Where Texas Falls Short

The latest edition of "Texas on the Brink" shows that for all of its success, Texas has plenty of room for improvement
Tue April 16, 2013 2:15 pm

“In Texas today, the American dream is distant,” says the introduction to the new edition of  Texas on the Brink, the biennial report on Texas’s foibles, which was released yesterday. 

The Texas on the Brink reports began in 2003, and were produced by Eliot Shapleigh, a Democratic senator from El Paso. This is the sixth edition, and the second since Shapleigh’s retirement; it was produced by the Texas Legislative Study Group, which is chaired by Garnet Coleman, a Democratic representative from Houston. The purpose of the report has always been to highlight the areas where the state falls short compared to other states—not to scold as much as to flag up the issues that need more attention from the public and from the Lege.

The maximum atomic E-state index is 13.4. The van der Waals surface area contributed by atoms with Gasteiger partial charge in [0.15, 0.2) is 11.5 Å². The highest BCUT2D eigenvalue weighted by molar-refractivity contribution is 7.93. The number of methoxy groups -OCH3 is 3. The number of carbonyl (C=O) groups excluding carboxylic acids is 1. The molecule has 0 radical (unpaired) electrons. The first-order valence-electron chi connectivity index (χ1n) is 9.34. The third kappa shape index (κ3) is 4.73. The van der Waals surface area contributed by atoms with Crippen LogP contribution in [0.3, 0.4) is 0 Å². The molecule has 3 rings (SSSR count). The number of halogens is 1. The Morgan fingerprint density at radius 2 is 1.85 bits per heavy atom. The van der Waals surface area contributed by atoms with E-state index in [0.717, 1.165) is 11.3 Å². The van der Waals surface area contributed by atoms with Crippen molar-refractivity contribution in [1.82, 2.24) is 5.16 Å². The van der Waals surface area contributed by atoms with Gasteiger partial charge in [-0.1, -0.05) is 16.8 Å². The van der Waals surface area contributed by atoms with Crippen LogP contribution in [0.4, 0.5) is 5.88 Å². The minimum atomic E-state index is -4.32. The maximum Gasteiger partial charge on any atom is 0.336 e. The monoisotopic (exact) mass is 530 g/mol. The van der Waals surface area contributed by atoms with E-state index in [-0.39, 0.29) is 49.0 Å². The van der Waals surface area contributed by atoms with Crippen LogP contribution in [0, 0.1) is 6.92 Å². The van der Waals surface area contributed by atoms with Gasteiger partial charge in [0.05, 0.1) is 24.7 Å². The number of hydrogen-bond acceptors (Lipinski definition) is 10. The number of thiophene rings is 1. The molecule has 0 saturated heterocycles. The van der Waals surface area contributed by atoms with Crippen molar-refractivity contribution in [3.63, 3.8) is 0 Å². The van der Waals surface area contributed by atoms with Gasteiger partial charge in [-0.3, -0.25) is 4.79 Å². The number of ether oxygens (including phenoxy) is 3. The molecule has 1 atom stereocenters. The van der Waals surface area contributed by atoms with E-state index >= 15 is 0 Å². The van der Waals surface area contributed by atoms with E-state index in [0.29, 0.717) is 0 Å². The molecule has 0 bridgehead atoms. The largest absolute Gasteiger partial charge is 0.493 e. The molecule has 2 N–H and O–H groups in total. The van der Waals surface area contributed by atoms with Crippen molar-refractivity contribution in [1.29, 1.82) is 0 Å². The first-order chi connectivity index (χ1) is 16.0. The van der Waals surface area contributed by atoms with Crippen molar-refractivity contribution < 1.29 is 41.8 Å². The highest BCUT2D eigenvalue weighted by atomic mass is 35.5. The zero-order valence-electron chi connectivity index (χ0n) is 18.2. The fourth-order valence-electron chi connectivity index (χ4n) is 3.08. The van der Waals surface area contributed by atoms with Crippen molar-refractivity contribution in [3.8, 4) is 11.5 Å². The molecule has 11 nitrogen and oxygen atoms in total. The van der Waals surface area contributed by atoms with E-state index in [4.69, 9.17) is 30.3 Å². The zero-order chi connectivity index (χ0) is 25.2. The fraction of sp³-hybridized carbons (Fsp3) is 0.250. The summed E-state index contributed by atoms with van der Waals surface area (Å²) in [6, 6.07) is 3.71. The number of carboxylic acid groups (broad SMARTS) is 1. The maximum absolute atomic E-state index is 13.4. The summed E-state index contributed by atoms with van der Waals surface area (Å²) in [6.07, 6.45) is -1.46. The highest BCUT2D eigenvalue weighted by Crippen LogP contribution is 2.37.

It is, in other words, a useful corrective to the banner-waving and drum-banging that Texas often indulges in, particularly given that over the past ten years the state has had so much to brag about. The new edition,


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